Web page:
he was kind of fragile and he had a lot to grapple with
but basically he kept It all inside
childlike and effervescent with a well of pain
the depth of I could not imagine If I tried
he was kind of magical his laughter sent you casually
floating through a moment of release
dear god, its all so tragic and I'll never have the chance
to feel the closure that I ultimately need
yeah I'm feeling kind of fragile and I've got a lot to handle
but I guess this is my way of saying goodbye...
I knew something was wrong. For this wasn't the same kid that I had met when he arrived fresh from Texas on Monday. He immediately took to me because he was one of the only black students and I was the only black approachable teacher and closer to his age.
He was the kind of kid that everyone liked. His personality was magnetic, he was a flirt, he had a bright, warm smile. When he speaks to you he makes you feels like you're the only person in the world. And at 17 with attributes of a star in the making, when I first saw him I knew that he had "it." With the right direction, dedication, and support his "it" would take him places. He reminded me a lot of myself when I was 17, but I was soon to find out that he was a mere reflection of me six years ago.
His pain was deep rooted like the trees that our people were hung from in the humid south.
His skin touched by the sun and his perfectly aligned teeth hid his pain-like makeup turns the damaged into restored commodities.
He had fooled me, his facade was bought buy greedy consumers who were fascinated with him; the latest phenomenon.
As I paced the halls of the dorm looking for him this evening he was no where to be found. I could usually find him flirting with girls or occupying somebody's head with his sarcastic wit that sang melodies to the ear.
He was in his room, dark, desolate. I knocked. I heard the shuffle of his bed, his feet hit the floor and the dim eyes of his handsome face hit the hallway light and they spoke to me, the tone of hurt.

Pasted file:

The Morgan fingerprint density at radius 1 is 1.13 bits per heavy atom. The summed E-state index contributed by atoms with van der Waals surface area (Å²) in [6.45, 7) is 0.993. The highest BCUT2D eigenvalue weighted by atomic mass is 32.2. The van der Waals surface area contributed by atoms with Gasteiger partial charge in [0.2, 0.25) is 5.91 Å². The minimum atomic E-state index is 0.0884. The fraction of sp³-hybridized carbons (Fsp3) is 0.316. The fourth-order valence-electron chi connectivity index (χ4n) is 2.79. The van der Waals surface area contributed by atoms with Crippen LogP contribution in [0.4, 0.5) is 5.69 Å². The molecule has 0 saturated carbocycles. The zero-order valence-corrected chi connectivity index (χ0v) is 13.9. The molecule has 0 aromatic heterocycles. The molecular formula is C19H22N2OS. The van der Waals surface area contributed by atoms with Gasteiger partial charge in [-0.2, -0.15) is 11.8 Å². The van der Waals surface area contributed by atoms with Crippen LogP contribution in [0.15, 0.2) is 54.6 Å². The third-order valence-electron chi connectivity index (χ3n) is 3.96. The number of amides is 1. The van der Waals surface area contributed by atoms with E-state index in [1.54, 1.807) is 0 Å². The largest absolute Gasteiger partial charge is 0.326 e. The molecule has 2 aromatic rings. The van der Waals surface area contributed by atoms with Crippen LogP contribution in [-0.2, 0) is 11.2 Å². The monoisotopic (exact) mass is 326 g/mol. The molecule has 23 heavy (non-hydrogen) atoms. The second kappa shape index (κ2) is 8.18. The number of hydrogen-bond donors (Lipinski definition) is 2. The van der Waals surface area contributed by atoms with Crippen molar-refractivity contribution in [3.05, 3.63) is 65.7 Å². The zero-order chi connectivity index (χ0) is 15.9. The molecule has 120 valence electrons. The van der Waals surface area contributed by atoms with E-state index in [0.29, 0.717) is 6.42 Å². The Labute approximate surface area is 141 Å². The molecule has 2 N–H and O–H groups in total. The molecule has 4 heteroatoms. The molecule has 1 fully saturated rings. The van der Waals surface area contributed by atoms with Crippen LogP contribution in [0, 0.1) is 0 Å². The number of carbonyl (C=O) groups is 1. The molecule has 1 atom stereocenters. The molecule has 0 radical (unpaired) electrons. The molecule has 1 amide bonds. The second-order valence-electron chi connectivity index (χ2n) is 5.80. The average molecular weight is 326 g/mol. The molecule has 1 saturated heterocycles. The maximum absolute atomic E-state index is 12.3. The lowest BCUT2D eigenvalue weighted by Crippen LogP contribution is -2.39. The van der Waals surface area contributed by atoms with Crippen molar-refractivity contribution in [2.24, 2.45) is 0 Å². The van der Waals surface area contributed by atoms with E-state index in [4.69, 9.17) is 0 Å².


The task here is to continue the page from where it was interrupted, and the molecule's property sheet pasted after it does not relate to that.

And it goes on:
It took me forever to get it out of him. Asking him, dancing around questions like feet to a lil John song-and finally I got an answer.
He carried the burden I once carried. His family tragedy. Here was a kid that was talented, smart, possessed all the charisma in the world, good looking, articulate and haunted by the daemons in his house; not his home-Trent revisited.
He told me how he had once danced in competitions around his hometown and his parents never showed up once to support him and his artistic endeavors. My heart stopped and my eyes were covered like icing on a cake and I thought about the time when I came home on winter break and saw those paper bag brown envelopes that looked familiar. Familiar like the ones I slipped my weekly newspaper articles in to mail home so my mom could read. The same envelopes that were unopnened for months...The ones she was too busy to read. But promised she would...Just as his mom promised she would-but let him down. Hurt.
My past and his present was parallel. For he was sent to me to help him over the hurtle of the rest of his life. It's funny how when we're 17 we think were the only ones in the world that go through things-then when we get older; wise we find out that everyone can share in an experience. It was my experience last night to share my life with him-for me to be the example that he can go through anything just as I, and be successful.
I told him what I did to become instrumental in my own success. When no one else cares, it's up to you to make the decision to break the vicious chains of our family and make conscious decisions to be better adults, individuals, stepping out of the shadows of who our families want us to be come.
I challenged, dared him even to take a risk and to see where it led him. For if he doesn't make the decision now, just as I when I was 17, all of the power that he possesses can easily be turned into one of his greatest curses.
I felt good that I was able to lift the temporary burden of pain to put an end to his private rain. For anytime he wanted to, he could call...Just for me to listen...For I asked God not so long ago to put me in a position to help black youth, men in particular to perpetuate a new cycle of positivity.
Today as I sit and prepare for one of my goals to take place, my book tour, the young man reminds me of so many black men that we can touch that we have to reach out to and help. We have to mend the broken hearts of so many and remember what it was like for us to hurt. I dare any of you to take a stand in our community and to help heal someone else's heart. It only takes one. I dare you to put your selfish agenda aside for once and do something good that will benefit you one day.
Today I realized,
and we're complicated people too.
So many people rolled into one,
We contain so much.
So much creativity,
So much energy
So many contradictions.
So much confusion,
So much clarity,
So many moments of faith and fear
So many different characters live within us...
...All looking for love...
All looking for love...